10 Facts About Life After The Apocalypse
update :19/11/2013 15:19
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The end is nigh, or so that crazy-looking guy in the sandwich board keeps saying. Luckily then, we’ve got some time to prepare for what life is going to be after the great cataclysm. So let’s do our best to familiarize ourselves with the things we might not expect.
10. You’ll Still Be Paying Taxes (If You’re Rich)
The IRS might be many things (all of which, incidentally, are inappropriate for printing), but we can’t fault them on their determination. After all, they’ve drawn up a plan to continue collecting taxes in the aftermath of a nuclear attack. According to the IRS’s manual, they expect to resume collecting duties within 30 days of a nuclear attack. Fortunately, they’ll only be focusing on “collecting the taxes which will produce the greater revenue yield.” So, that’s the one percent then. Honestly, someone show this to a member of the Occupy Movement, and they’ll sleep soundly in their bed that night.
9. We’ll Use Carrier Pigeons
It feels like a common sense thing to say, but along with the collapse of society, the loss of power, and the lawlessness that will inevitably accompany the end of the world, your chances of using email, telephone, or Facebook to communicate will be practically zilch. Luckily, China has the answer—the carrier pigeon. According to reports, the People’s Liberation Army recently trained a “pigeon army” to carry messages between military and political facilities should there be a major collapse in the country’s communication network.
8. We’ll Have WWE Matches To Entertain Us
Over the past few decades, the WWE (World Wrestling Entertainment) has amassed over 125,000 tapes of wrestling matches. This stuff is history; after all, future generations need to know precisely what Hulkamania is. To ensure this legacy remains undamaged by any future cataclysms, the WWE stores just under half of this collection (60,000 assets) in a nuclear-proof bunker in the Catskill Mountains of New York State. So when the apocalypse comes knocking, we may have hardships to face, but doing without roid-raged meatheads pile driving each other through tables won’t be among them.
No matter what apocalyptic disaster comes our way, we can be sure about one thing: All of our current methods of storing important data are going to be useless. After all, electronically-stored data is susceptible to electromagnetic pulses (EMPs), flooding, fire, power outages, and the age-old “having a building collapse on top of the server.” With this in mind, a group of scientists have discovered a way to store data within the genomes of bacteria, namely the lyrics to “It’s a Small World After All.” They did this by translating the song into a code based on the four letters that comprise DNA—A, G, T, and C—and manufacturing this code into artificial DNA, which was then inserted into bacteria such as E. coli. When the bacteria reproduced, the message was passed on through each generation, rendering it near-immortal. Even better, some types of bacteria can survive extreme conditions such as those that you’d find in a post-apocalyptic wilderness.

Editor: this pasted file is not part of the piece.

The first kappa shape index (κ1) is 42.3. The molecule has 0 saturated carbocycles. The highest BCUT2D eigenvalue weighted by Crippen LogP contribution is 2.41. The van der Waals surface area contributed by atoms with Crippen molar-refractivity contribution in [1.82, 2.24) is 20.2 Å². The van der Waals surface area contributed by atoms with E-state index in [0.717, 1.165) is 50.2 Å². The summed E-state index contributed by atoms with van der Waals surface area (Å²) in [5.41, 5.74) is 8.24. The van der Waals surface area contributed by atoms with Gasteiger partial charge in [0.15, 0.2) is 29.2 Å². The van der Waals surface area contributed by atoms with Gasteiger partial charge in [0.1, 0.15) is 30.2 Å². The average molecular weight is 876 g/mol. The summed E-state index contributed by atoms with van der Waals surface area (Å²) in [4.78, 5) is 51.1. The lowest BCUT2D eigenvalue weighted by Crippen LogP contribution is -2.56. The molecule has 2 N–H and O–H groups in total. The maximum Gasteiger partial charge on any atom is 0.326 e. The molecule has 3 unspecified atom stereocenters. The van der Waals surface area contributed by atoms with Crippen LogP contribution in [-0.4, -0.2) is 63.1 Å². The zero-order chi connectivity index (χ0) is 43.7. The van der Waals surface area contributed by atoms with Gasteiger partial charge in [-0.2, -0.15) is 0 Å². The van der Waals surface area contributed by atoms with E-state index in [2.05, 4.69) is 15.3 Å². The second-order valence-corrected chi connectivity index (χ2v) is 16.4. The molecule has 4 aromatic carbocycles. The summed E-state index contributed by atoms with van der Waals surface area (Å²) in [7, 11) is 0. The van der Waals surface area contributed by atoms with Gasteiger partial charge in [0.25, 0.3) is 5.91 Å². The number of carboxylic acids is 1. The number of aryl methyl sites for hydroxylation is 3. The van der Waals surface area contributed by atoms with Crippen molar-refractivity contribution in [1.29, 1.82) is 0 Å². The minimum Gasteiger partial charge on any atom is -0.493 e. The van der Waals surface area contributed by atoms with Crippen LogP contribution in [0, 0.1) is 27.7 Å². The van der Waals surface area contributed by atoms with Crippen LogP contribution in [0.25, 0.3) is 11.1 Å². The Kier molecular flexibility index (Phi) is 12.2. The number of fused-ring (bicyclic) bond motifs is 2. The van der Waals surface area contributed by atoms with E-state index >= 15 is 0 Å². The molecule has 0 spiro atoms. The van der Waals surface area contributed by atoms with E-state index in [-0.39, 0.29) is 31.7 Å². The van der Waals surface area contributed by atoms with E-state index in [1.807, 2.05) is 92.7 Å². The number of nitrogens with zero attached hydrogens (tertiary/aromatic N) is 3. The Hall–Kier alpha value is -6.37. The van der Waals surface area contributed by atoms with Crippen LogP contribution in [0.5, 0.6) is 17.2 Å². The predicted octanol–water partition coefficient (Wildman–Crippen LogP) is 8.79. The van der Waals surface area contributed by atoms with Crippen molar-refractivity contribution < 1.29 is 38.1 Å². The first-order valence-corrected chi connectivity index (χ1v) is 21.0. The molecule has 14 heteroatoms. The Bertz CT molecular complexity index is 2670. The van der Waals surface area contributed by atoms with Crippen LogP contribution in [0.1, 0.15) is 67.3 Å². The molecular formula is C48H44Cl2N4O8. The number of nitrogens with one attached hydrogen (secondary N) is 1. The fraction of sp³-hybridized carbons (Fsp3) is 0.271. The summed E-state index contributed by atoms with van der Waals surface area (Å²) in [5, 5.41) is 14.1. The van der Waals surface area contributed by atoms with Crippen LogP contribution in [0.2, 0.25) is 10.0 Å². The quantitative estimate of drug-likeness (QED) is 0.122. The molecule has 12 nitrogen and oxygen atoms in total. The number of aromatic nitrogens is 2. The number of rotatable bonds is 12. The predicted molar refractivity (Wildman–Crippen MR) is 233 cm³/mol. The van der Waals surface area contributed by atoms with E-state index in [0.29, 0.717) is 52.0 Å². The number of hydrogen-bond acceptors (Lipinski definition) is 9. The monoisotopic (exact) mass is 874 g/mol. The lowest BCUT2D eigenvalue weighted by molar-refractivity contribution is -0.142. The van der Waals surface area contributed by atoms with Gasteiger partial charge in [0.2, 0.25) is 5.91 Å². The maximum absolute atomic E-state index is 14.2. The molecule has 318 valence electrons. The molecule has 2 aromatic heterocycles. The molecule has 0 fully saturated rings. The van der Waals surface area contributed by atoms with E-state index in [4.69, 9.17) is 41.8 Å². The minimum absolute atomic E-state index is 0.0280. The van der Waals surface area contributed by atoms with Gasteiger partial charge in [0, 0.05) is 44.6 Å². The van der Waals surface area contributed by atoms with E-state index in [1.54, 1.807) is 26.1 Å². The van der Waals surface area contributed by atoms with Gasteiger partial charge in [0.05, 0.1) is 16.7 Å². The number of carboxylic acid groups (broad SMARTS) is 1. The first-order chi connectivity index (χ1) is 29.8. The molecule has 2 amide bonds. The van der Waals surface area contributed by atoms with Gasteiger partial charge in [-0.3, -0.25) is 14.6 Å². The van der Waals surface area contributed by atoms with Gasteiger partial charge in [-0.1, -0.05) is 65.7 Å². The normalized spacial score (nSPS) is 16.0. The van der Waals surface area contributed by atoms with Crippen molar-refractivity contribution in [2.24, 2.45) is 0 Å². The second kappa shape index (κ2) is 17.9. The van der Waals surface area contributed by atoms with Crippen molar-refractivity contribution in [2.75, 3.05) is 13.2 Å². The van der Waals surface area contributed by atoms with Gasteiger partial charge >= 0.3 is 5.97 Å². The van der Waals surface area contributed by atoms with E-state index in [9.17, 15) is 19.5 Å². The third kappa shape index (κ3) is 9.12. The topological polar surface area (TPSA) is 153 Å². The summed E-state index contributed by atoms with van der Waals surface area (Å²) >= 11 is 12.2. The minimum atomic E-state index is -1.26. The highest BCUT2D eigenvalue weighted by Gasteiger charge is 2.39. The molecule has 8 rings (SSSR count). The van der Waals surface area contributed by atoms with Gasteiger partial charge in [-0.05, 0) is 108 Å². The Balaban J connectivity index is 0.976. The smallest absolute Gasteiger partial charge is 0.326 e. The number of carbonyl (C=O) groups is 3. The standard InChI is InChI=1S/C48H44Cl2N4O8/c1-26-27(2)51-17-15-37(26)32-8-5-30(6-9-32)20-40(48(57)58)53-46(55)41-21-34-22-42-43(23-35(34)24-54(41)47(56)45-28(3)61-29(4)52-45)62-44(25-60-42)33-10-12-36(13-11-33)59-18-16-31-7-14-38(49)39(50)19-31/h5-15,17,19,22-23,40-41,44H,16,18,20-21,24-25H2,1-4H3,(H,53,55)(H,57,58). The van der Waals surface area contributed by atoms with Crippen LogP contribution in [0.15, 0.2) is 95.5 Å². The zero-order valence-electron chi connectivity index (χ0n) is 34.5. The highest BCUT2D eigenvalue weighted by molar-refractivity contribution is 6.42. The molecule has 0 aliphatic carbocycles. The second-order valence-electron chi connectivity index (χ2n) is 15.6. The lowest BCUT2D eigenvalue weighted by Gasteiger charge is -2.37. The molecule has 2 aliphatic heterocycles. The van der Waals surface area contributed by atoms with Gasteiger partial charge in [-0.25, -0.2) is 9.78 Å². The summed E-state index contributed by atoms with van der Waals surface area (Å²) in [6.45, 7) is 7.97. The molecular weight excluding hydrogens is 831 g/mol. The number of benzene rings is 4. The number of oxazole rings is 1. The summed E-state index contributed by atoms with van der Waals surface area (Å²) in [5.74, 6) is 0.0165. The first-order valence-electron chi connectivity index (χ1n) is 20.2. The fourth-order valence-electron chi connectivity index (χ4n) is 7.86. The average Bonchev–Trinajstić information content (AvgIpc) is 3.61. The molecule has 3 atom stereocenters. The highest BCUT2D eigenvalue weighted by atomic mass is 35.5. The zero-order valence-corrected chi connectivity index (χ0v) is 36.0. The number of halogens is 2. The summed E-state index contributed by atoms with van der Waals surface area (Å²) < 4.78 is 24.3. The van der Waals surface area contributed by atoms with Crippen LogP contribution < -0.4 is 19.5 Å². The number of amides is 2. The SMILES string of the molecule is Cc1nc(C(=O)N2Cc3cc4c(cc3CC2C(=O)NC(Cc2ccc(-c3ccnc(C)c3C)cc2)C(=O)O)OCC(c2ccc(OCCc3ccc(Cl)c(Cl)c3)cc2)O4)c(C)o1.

6. We Won’t Be Able To Scavenge For Fuel
One of the most popular images of the post-apocalypse—thanks to movies like Mad Max—is that fuel will become a new currency. Forget money, gold, and diamonds: After mega-smallpox comes to town, you’d better have some gasoline to barter with, or you’re going hungry.Or maybe not. The thing about ethanol-based fuels like gasoline is that they have an expiration date. Ethanol is a hygroscopic chemical, meaning that it will attract and absorb water; however, putting as much as even one tablespoon of water into fuel will contaminate it and render it useless. Over time, the fuel will attract naturally occurring water. Guidance suggests that after you’ve put it into your car, it should be used within a month. Even when stored within airtight drums, it’ll only last for six months. So what does this mean for us? Well, when we need fuel, we won’t be able to get any by scavenging it from abandoned cars (unless they were only abandoned recently). We can’t stockpile it either because no matter what we do, it’s going to expire. “But, what about the refineries?” we hear you ask. The simple answer is: “What refineries?” Any incident that’s capable of causing the collapse of human civilization isn’t going to leave facilities like that in an operational state. If the refineries themselves aren’t destroyed, the workforce will be either killed off or pretty reluctant to venture out of their bunkers.